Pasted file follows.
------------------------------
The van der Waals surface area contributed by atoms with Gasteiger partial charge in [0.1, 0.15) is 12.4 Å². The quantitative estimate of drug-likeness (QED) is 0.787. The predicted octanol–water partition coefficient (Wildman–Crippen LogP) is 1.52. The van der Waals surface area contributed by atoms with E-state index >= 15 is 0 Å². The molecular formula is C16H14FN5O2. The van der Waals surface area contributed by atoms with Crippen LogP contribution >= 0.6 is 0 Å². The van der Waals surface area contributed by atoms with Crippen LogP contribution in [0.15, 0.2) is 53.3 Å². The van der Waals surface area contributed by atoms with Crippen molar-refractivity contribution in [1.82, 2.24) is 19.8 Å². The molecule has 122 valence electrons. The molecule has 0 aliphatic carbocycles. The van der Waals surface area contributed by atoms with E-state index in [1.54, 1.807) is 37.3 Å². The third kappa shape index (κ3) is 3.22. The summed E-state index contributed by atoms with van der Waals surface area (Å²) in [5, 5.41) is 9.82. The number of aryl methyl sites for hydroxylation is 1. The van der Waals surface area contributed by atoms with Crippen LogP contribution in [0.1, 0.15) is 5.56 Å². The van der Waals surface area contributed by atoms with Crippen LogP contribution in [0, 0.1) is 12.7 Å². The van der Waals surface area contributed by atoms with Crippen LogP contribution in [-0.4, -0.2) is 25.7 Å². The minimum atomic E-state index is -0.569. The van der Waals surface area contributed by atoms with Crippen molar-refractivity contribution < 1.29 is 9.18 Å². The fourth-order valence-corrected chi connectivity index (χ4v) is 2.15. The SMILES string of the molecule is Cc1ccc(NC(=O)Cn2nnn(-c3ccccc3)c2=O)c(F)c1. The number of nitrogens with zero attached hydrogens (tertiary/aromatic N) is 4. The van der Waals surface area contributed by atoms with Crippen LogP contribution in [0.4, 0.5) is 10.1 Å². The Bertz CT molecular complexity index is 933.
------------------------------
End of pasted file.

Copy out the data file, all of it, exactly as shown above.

The van der Waals surface area contributed by atoms with Gasteiger partial charge in [0.1, 0.15) is 12.4 Å². The quantitative estimate of drug-likeness (QED) is 0.787. The predicted octanol–water partition coefficient (Wildman–Crippen LogP) is 1.52. The van der Waals surface area contributed by atoms with E-state index >= 15 is 0 Å². The molecular formula is C16H14FN5O2. The van der Waals surface area contributed by atoms with Crippen LogP contribution >= 0.6 is 0 Å². The van der Waals surface area contributed by atoms with Crippen LogP contribution in [0.15, 0.2) is 53.3 Å². The van der Waals surface area contributed by atoms with Crippen molar-refractivity contribution in [1.82, 2.24) is 19.8 Å². The molecule has 122 valence electrons. The molecule has 0 aliphatic carbocycles. The van der Waals surface area contributed by atoms with E-state index in [1.54, 1.807) is 37.3 Å². The third kappa shape index (κ3) is 3.22. The summed E-state index contributed by atoms with van der Waals surface area (Å²) in [5, 5.41) is 9.82. The number of aryl methyl sites for hydroxylation is 1. The van der Waals surface area contributed by atoms with Crippen LogP contribution in [0.1, 0.15) is 5.56 Å². The van der Waals surface area contributed by atoms with Crippen LogP contribution in [0, 0.1) is 12.7 Å². The van der Waals surface area contributed by atoms with Crippen LogP contribution in [-0.4, -0.2) is 25.7 Å². The minimum atomic E-state index is -0.569. The van der Waals surface area contributed by atoms with Crippen molar-refractivity contribution < 1.29 is 9.18 Å². The fourth-order valence-corrected chi connectivity index (χ4v) is 2.15. The SMILES string of the molecule is Cc1ccc(NC(=O)Cn2nnn(-c3ccccc3)c2=O)c(F)c1. The number of nitrogens with zero attached hydrogens (tertiary/aromatic N) is 4. The van der Waals surface area contributed by atoms with Crippen LogP contribution in [0.4, 0.5) is 10.1 Å². The Bertz CT molecular complexity index is 933.